Pollution Changes Clouds' Ice Crystal Genesis

Kulkarni, G., Pacific Northwest National Laboratory

Cloud Processes

Cloud Life Cycle

Kulkarni GR, K Zhang, C Zhao, M Nandasiri, V Shutthanandan, X Liu, L Berg, and J Fast. 2015. "Ice formation on nitric acid-coated dust particles: Laboratory and modeling studies." Journal of Geophysical Research: Atmospheres, 120(15), 10.1002/2014jd022637.


Pollution, caused by sources such as biomass burning in the tropics, comes in contact with dust particles in the atmosphere, and the particles are changed in a way that affects their ability to form ice crystals in cold clouds. Since more than half the world’s precipitation comes from cloud ice, it’s important to understand all the ways those ice particles may be increased or decreased. Image courtesy of NASA


Pollution, caused by sources such as biomass burning in the tropics, comes in contact with dust particles in the atmosphere, and the particles are changed in a way that affects their ability to form ice crystals in cold clouds. Since more than half the world’s precipitation comes from cloud ice, it’s important to understand all the ways those ice particles may be increased or decreased. Image courtesy of NASA

Suspended high in the atmosphere, plentiful dust particles are fertile turf for growing ice. But, what are the optimal conditions for this crop? Researchers at Pacific Northwest National Laboratory (PNNL) found that miniscule particles of airborne dust, thought to be a perfect landing site for water vapor, are altered by the pollution they encounter in the atmosphere during their cross-continental journey.

By modifying dust particles in the laboratory to mimic this process, the team was able to measure their cloud-ice-forming potential, discovering some conditions are more favorable than others. And when modeling their behavior, they found that these pollution-modified particles have a large influence on cloud properties via ice crystal number concentration and ice water content.

In a previous study, a PNNL-led team focused on dust particles altered by sulfuric acid found in pollution from sulfur dioxide emissions that come primarily from coal-fired power plants. Led by PNNL, the cross-functional research team, working under a measurements-to-modeling paradigm, investigated the ice nucleating properties for different dust samples affected by another kind of pollution. In the new study, they looked at particles that were fresh and those that were aged by a coating of nitric acid, which results from several nitrous oxide emissions that are primarily from vehicle exhaust and biomass burning. Using this information, they implemented formulas (parameterizations) describing the information gained from the laboratory ice nucleation measurements and implemented this into the global model. The revised model was adjusted based on the U.S. Department of Energy's Atmospheric Radiation Measurement Climate Research Facility’s Southern Great Plains (SGP) site observations. Researchers then ran the revised model to understand the influence of the pollution-like coating on particles within ice containing clouds.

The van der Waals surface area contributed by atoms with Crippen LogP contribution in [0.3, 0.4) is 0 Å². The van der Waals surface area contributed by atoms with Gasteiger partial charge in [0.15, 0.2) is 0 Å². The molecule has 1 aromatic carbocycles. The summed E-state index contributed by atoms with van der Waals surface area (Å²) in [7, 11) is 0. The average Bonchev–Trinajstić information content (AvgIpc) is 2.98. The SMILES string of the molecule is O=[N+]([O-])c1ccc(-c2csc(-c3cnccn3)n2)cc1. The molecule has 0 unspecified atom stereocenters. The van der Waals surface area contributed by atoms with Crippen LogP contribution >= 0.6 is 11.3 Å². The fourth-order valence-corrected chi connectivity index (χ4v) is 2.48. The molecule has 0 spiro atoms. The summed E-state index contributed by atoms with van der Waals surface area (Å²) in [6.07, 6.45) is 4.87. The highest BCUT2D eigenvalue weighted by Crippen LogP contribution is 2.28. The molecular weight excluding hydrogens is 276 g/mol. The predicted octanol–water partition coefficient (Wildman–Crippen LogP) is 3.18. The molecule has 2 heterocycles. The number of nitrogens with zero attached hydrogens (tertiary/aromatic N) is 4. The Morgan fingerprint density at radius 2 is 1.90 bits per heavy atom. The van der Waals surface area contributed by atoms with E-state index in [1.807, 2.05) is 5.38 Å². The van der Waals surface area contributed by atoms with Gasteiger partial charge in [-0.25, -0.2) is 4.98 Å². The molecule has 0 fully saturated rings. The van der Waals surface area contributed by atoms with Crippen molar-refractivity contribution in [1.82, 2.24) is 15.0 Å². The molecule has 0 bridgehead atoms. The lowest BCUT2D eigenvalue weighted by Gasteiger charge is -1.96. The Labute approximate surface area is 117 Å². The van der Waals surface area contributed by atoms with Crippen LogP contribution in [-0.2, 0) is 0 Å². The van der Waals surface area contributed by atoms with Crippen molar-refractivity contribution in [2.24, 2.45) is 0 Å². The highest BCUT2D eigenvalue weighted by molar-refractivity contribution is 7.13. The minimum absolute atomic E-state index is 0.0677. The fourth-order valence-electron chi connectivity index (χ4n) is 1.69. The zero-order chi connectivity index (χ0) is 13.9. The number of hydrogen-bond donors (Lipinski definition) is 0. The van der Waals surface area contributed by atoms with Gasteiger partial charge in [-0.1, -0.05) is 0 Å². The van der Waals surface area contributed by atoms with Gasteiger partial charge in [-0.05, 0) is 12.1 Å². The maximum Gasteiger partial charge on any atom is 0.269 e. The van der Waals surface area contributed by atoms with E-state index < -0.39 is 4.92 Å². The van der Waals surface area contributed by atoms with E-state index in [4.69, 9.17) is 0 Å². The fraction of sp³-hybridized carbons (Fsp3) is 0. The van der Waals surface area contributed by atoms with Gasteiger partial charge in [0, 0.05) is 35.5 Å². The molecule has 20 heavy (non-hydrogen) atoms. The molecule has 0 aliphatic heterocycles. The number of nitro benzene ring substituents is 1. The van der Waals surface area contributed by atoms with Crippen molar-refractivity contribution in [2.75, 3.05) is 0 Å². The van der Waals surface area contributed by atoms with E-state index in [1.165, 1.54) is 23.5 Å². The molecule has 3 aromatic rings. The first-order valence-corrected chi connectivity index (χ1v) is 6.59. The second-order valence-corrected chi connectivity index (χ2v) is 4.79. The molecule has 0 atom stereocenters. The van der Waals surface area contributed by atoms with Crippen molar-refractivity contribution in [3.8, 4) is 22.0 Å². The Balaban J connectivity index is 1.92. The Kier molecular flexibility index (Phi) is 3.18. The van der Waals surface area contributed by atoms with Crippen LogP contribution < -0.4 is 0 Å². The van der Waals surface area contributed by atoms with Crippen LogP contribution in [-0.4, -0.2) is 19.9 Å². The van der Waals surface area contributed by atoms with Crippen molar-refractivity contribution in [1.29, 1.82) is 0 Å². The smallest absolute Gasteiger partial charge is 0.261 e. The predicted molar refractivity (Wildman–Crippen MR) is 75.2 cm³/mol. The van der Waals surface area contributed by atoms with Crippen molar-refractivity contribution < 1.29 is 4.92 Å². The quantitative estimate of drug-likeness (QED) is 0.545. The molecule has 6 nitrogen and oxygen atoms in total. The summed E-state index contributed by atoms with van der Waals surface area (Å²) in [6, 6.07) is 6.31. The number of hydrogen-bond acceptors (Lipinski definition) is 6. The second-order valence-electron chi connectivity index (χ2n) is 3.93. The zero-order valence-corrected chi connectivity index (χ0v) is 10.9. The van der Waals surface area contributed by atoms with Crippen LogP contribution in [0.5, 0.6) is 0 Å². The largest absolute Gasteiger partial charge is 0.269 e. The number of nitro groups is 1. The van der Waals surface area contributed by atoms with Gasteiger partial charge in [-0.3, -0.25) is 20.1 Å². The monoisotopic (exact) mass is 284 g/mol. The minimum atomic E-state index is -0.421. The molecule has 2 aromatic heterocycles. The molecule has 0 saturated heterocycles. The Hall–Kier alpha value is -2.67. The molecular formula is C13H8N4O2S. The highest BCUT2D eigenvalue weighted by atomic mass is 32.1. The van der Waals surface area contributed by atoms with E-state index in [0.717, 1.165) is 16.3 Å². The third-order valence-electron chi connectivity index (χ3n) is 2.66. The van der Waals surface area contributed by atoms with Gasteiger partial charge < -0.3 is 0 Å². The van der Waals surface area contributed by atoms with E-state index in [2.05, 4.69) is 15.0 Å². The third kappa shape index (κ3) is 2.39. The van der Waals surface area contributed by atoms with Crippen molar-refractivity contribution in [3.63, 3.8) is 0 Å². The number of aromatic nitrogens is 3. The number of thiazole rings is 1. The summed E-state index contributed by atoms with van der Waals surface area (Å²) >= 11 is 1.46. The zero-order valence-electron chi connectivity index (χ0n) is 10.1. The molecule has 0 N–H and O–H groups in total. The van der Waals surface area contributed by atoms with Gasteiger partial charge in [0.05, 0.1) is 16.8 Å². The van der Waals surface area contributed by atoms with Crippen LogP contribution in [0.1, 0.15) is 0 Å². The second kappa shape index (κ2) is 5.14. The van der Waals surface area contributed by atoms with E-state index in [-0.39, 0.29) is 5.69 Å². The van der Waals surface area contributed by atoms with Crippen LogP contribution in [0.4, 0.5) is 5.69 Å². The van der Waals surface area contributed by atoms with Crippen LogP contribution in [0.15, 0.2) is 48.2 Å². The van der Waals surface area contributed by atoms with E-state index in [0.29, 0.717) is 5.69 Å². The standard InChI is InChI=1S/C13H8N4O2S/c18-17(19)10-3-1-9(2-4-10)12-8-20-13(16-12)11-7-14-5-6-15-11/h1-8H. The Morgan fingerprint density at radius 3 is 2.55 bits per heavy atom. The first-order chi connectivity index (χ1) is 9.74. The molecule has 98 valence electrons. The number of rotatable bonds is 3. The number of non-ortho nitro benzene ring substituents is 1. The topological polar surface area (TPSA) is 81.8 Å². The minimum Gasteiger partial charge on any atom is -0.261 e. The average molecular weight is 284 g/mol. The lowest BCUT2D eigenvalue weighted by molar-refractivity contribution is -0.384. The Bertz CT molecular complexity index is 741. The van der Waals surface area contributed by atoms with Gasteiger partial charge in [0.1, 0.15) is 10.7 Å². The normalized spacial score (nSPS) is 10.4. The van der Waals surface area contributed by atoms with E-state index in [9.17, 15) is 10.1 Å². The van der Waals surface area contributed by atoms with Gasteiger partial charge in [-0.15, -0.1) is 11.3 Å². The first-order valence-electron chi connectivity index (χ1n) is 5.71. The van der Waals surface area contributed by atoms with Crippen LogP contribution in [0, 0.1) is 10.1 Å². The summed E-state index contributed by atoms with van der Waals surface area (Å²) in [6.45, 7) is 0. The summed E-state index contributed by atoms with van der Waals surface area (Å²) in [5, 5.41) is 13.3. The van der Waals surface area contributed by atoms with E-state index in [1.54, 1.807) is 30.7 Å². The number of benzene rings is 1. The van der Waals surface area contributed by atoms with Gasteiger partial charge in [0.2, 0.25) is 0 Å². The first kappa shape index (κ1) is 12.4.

They found that all the dust particles nucleated ice well in subsaturated conditions, though the acid-coated particles showed slightly less efficiency in nucleation than the bare particles. At supersaturated atmospheric conditions, bare and coated particles had a nearly equivalent predisposition for nucleating ice.

More than half the Earth’s precipitation comes from ice-bearing clouds formed via several ice-forming mechanisms. Clouds and how they are formed are a difficult simulation challenge for climate models. Scientists are working to understand their underlying processes, such as which particle surface properties encourage or discourage ice formation, called nucleation, so they can accurately simulate how, where, and when clouds are formed. Understanding how dust particles are affected by each type of pollution will shed light for researchers to account for all types of pollution when computing which particles may form ice crystals in cold clouds. This study advances understanding of the ice nucleation processes, especially under the presence of pollution emissions, which ultimately will contribute to knowledge about global changes in precipitation.